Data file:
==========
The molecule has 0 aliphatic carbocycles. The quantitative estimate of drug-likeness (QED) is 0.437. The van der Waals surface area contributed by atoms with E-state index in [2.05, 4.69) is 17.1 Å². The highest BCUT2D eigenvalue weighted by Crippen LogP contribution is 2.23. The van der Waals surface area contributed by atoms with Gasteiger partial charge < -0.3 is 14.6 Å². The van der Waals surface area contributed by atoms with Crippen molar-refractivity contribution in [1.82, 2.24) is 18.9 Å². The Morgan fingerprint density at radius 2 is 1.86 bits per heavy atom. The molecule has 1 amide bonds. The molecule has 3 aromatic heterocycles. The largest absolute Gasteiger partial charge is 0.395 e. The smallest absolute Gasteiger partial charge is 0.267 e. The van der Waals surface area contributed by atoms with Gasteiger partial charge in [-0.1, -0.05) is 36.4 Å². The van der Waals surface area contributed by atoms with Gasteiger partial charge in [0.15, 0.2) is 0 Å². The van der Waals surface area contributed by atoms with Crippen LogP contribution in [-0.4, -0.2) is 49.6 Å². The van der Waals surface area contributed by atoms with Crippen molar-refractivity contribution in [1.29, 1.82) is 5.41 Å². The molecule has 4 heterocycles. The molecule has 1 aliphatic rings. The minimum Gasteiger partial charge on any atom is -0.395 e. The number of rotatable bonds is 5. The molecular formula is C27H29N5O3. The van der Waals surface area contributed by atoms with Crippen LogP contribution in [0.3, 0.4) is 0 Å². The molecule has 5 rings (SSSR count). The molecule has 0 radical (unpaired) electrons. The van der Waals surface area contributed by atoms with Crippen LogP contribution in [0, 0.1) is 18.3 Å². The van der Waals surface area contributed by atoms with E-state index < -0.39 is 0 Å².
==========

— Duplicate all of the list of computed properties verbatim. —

The molecule has 0 aliphatic carbocycles. The quantitative estimate of drug-likeness (QED) is 0.437. The van der Waals surface area contributed by atoms with E-state index in [2.05, 4.69) is 17.1 Å². The highest BCUT2D eigenvalue weighted by Crippen LogP contribution is 2.23. The van der Waals surface area contributed by atoms with Gasteiger partial charge < -0.3 is 14.6 Å². The van der Waals surface area contributed by atoms with Crippen molar-refractivity contribution in [1.82, 2.24) is 18.9 Å². The Morgan fingerprint density at radius 2 is 1.86 bits per heavy atom. The molecule has 1 amide bonds. The molecule has 3 aromatic heterocycles. The largest absolute Gasteiger partial charge is 0.395 e. The smallest absolute Gasteiger partial charge is 0.267 e. The van der Waals surface area contributed by atoms with Gasteiger partial charge in [-0.1, -0.05) is 36.4 Å². The van der Waals surface area contributed by atoms with Gasteiger partial charge in [0.15, 0.2) is 0 Å². The van der Waals surface area contributed by atoms with Crippen LogP contribution in [-0.4, -0.2) is 49.6 Å². The van der Waals surface area contributed by atoms with Crippen molar-refractivity contribution in [1.29, 1.82) is 5.41 Å². The molecule has 4 heterocycles. The molecule has 1 aliphatic rings. The minimum Gasteiger partial charge on any atom is -0.395 e. The number of rotatable bonds is 5. The molecular formula is C27H29N5O3. The van der Waals surface area contributed by atoms with Crippen LogP contribution in [0.3, 0.4) is 0 Å². The molecule has 5 rings (SSSR count). The molecule has 0 radical (unpaired) electrons. The van der Waals surface area contributed by atoms with Crippen LogP contribution in [0, 0.1) is 18.3 Å². The van der Waals surface area contributed by atoms with E-state index < -0.39 is 0 Å².